• Minority carrier injection into the semiconductor can usually
      • be neglected; more about this later
      15/03/11 © 2010 Universitas Negeri Jakarta | www.unj.ac.id |
    • Applying Bias To A Metal-semiconductor Junction, Cont.
      • • Currents, cont.
      • The net current is the current from the semiconductor to the metal,
      • minus the current from the metal to the semiconductor:
      • iD(vAB) = iDm–>s(vAB) - iDs–>m(vAB)
      • Semiconductor to metal , iDs–>m(vAB)
      • Four factors:
      • 1. NDn exp [-q(Φb - vAB)/kT], the number of carriers that can
      • cross the barrier, (Φb - vAB)
      • 2. R, the rate at which the carriers that can cross, get across
      • 3. A, the cross-sectional area
      • 4. -q, the charge per carrier
      • iDs–>m(vAB) = -q A R NDn exp [- q(Φb - vAB)/ kT]
      • Metal to semiconductor, iDm–>s(vAB)
      • Not a function of voltage (because barrier seen from metal doesn't change)
      • Must equal iDs–>m(vAB) when vAB = 0, i.e. iDs–>m(0)
      • iDm–>s(vAB) = iDs–>m(0) = -q A R NDn exp [-qΦb/kT]
      15/03/11 © 2010 Universitas Negeri Jakarta | www.unj.ac.id |
    • Applying Bias To A Metal-semiconductor Junction, Cont.
      • • Currents, cont.
      • Thus, the net current is:
      • iD(vAB) = q A R NDn exp(-qΦb/kT) [exp(qvAB/kT) - 1]
      • ******
      • What we haven't done yet is say anything about R (at least not enough)
      • The modeling meat is in R!
      • • Barrier transit rate models (models for R)
      • Different models assume that different factors are limiting the flow,
      • and they result in different dependences of R (and thus of the iD)on
      • the device and material parameters and termperature.
      • Thermionic emission theory - the flow is limited by the rate at which carriers
      • try to cross the barrier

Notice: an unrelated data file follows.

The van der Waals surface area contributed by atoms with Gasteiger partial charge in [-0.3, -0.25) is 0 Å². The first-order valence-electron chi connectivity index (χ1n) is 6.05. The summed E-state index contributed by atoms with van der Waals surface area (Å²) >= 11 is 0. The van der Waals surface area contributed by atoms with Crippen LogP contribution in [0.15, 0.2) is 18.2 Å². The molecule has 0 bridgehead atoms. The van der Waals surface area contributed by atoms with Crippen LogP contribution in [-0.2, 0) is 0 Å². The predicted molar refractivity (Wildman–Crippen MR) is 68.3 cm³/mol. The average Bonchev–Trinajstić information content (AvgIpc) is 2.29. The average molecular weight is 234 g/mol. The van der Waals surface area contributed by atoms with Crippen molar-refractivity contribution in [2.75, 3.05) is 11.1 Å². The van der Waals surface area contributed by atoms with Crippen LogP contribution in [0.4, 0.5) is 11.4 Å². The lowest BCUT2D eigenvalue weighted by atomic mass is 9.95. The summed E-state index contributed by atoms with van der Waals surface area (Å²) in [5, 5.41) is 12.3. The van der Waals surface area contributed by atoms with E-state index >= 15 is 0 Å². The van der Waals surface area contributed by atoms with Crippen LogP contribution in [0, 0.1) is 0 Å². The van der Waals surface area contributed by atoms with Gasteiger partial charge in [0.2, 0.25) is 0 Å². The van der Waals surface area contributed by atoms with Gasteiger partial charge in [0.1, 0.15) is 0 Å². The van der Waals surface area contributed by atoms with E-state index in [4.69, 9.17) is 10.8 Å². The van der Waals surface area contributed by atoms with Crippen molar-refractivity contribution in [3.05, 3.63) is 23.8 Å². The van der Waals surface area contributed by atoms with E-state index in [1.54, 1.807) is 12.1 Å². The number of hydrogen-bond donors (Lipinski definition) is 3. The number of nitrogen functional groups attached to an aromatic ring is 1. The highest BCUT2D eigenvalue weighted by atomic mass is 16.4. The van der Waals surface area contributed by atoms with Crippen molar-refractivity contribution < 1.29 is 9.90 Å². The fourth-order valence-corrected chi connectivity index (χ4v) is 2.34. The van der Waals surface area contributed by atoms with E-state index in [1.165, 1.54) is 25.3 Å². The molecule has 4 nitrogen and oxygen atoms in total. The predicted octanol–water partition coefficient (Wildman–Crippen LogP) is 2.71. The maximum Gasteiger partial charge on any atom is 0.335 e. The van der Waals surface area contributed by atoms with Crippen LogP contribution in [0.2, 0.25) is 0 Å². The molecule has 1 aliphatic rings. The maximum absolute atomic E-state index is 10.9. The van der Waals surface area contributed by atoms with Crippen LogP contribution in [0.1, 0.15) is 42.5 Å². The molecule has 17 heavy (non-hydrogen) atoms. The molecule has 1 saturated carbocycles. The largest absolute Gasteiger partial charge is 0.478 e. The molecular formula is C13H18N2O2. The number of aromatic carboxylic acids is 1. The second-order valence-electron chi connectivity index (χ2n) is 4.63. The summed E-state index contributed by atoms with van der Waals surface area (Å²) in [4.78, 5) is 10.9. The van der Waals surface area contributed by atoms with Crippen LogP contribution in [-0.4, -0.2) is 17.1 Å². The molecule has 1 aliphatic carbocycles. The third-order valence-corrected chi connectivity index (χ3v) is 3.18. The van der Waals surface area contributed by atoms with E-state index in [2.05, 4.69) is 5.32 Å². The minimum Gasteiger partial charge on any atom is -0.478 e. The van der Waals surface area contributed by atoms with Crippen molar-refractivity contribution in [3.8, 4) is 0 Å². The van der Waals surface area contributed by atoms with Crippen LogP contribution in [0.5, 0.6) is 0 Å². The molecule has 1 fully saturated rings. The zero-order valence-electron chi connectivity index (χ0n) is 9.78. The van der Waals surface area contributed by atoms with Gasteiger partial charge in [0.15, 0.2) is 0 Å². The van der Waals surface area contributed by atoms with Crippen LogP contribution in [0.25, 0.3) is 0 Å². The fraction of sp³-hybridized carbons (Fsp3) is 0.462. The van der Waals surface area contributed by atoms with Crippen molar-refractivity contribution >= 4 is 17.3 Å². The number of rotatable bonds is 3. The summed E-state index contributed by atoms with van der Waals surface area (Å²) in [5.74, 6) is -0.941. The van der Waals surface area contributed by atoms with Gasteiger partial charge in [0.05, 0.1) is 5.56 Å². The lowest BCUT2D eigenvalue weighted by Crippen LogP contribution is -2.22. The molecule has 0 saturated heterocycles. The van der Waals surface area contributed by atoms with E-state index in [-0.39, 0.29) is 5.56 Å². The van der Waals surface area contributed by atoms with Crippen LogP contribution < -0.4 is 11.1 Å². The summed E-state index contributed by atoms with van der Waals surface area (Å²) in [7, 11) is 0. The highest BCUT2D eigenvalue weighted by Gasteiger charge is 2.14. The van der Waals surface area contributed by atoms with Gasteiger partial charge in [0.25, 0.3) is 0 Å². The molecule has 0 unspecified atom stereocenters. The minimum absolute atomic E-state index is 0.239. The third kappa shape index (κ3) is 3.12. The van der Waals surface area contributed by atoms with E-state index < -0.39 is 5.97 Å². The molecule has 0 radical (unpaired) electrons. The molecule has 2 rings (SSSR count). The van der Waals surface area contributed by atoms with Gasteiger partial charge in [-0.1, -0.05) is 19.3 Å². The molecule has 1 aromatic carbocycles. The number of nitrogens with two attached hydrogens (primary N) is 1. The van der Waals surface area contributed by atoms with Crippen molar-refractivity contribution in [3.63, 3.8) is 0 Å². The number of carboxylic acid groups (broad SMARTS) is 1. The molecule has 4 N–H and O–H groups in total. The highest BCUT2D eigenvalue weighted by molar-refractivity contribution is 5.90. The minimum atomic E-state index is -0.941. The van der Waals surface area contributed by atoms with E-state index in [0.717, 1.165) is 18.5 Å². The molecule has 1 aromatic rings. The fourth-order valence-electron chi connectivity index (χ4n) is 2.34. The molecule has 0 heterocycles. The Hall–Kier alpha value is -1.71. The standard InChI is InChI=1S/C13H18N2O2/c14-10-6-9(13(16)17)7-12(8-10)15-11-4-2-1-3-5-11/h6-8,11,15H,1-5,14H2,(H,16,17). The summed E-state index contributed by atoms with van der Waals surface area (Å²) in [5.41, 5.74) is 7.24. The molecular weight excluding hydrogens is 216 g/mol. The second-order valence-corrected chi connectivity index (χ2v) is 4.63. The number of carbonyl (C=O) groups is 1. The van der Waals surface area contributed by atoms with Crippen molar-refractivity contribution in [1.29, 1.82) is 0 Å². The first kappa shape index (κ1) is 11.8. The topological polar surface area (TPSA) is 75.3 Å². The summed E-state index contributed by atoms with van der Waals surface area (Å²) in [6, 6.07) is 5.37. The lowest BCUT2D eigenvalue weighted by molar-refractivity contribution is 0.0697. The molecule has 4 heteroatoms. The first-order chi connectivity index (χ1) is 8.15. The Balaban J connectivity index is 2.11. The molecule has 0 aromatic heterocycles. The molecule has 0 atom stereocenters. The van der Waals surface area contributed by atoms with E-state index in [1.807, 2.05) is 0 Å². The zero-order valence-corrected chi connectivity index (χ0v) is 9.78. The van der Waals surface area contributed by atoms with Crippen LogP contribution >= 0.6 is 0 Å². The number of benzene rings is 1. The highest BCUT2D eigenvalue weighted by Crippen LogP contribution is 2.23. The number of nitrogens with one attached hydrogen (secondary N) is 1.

• Drift-diffusion theory - the flux is limited by the rate at which carriers cross
      • the depletion region and reach the barrier
      • Combination theories - both of the above factors play a role and must be
      • included in the modeling
      15/03/11 © 2010 Universitas Negeri Jakarta | www.unj.ac.id |
    • Applying bias to a metal-semiconductor junction, cont.
      • • Image force barrier lowering
      • An electron leaving a metal sees an image force pulling it back:
      • We see that the potential step at the surface of a metal is not
      • abrupt as we have modeled it:
      • This reduces the barrier seen by the carriers. (next foil)
      15/03/11 © 2010 Universitas Negeri Jakarta | www.unj.ac.id |
    • Applying Bias To A Metal-semiconductor Junction, Cont.
      • • Image force barrier lowering (cont.)
      • The image force reduces the barrier:
      • Furthermore the barrier reduction increases with increasing
      • reverse bias:
      • This means the current does not saturate in reverse bias (unlike
      • the case in a p-n diode).
      15/03/11 © 2010 Universitas Negeri Jakarta | www.unj.ac.id |
    • Comparison Of M-s Junctions And P-n Junctions
      • Lessons from i-v modeling results:
      • – Comparing metal to n-Si and p+-Si to n-Si diodes, i.e. same n-sides
      • • The m-s current is higher at the same bias (m-s barrier is always lower)
      • iD,m-s(vAB) > iD,p-n(vAB) @ same vAB
      • • There is no minority carrier injection or storage in
      • the m-s diode
      • modulation and switching can be much faster
      • • The reverse bias, or &quot;off&quot; current of an m-s diode
      • does not truly saturate
      • turn-off is not has hard, but we can still
      • have sharp breakdown and avalanche
      • The first two differences play major roles in
      • several applications of m-s diodes
      15/03/11 © 2010 Universitas Negeri Jakarta | www.unj.ac.id |
    • What Metal-semiconductor Junctions Are Good For
      • Note: The key features that make m-s junctions useful are…
      • - majority carrier devices, negligible minority carrier injection
      • - relatively low barrier to forward current flow
      • - depletion and field extend to surface
      • Important Applications
      • • Ohmic contacts
      • an essential component of any electronic device
      • • Determining doping profiles
      • a key diagnostic technique in device fabrication/processing
      • • Shunt diodes
      • to reduce switching transients in bipolar transistor logic
      • • Microwave diodes
      • another use taking advantage of negligible excess carrier injection
      • • FET gate (MESFETs)
      • the subject of Lecture 9
      • • Ultraviolet detectors
      • to be discussed in Lecture 21
      15/03/11 © 2010 Universitas Negeri Jakarta | www.unj.ac.id |
    • THANK YOU 15/03/11 © 2010 Universitas Negeri Jakarta | www.unj.ac.id |